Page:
A deciduous shrub, producing a thicket of erect stems to 10 ft or more high, or a small tree. Leaves roundish oval, 1 to 2 in. long, about two-thirds as wide, rounded at the apex, more rarely bluntly pointed, rounded or slightly heart-shaped at the base, glabrous, or slightly downy when young, margins coarsely toothed above the middle, more rarely in the lower half. Flowers white, about 3⁄4 to 11⁄4 in. across, borne five to fifteen together in erect racemes, which are covered at first with a whitish down but soon glabrous; summit of ovary densely downy at flowering time but soon glabrous. Fruit black-purple, juicy and edible, glabrous. Bot. Mag., t. 8611.
Native of western N. America from S.E. Alaska to W. Oregon and N.W. California; introduced by Douglas in 1826.
f. tomentosa Sealy – Leaves glaucous, slightly downy or glabrous beneath; flower-stalks densely downy. Bot. Mag., t. 9496.
The following related species from western N. America may be mentioned here:
A. alnifolia Nutt. – This species is closely allied to A. florida and the two have been much confused. According to Jones (op. cit.) it is best distinguished by its smaller flowers (to 4⁄5 in. across); also, the leaves are usually rounder and thicker and the habit dwarfer. Its natural range lies further inland, in the Rocky Mountains. Another close relative is A. pallida Greene, native of California, which differs from the two preceding species in the fine, persistent downiness of the leaves beneath; the leaves are also smaller and narrower and the racemes only four- to six-flowered. Much more distinct is:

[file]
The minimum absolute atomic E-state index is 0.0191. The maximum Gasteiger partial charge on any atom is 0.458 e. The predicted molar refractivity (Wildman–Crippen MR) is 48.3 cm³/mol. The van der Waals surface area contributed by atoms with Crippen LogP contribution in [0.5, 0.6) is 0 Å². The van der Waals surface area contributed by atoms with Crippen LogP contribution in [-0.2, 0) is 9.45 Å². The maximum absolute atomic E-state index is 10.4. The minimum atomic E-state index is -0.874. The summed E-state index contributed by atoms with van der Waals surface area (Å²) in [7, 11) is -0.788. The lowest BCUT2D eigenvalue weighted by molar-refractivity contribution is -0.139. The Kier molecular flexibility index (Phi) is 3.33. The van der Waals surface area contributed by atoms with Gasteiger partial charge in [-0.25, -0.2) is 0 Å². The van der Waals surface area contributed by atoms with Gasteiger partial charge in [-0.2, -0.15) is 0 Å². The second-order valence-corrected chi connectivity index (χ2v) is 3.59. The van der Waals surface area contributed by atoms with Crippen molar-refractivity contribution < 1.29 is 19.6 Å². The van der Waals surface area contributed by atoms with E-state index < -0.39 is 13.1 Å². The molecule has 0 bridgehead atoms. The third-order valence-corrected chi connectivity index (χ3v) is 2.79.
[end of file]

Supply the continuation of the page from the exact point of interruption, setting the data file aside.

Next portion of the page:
A. cusickii Fern. – This is the largest-flowered of all the amelanchiers, the flowers being up to 2 in. across. It is a slenderly branched shrub 4 to 10 ft high; leaves quite glabrous even when young. It occupies a small area within the range of A. alnifolia. For a description of this species in its native habitat see B. O. Mulligan in Journ. R.H.S., Vol. 73, 1948, p. 155.
A. utahensis Koehne – A very variable species inhabiting the drier parts of western N. America. It is unusual among the amelanchiers in having only two to four styles instead of the normal five. This peculiarity is also seen in A. pallida, but in that species the leaves are smaller, with nine pairs of veins at the most (eleven to thirteen in A. utahensis). This species has been introduced under various names from different parts of its range, e.g. A. prunifolia Greene, A. rubescens Greene, A. purpusii Koehne. These, however, are best considered (Jones, op. cit.) as states of A. utahensis.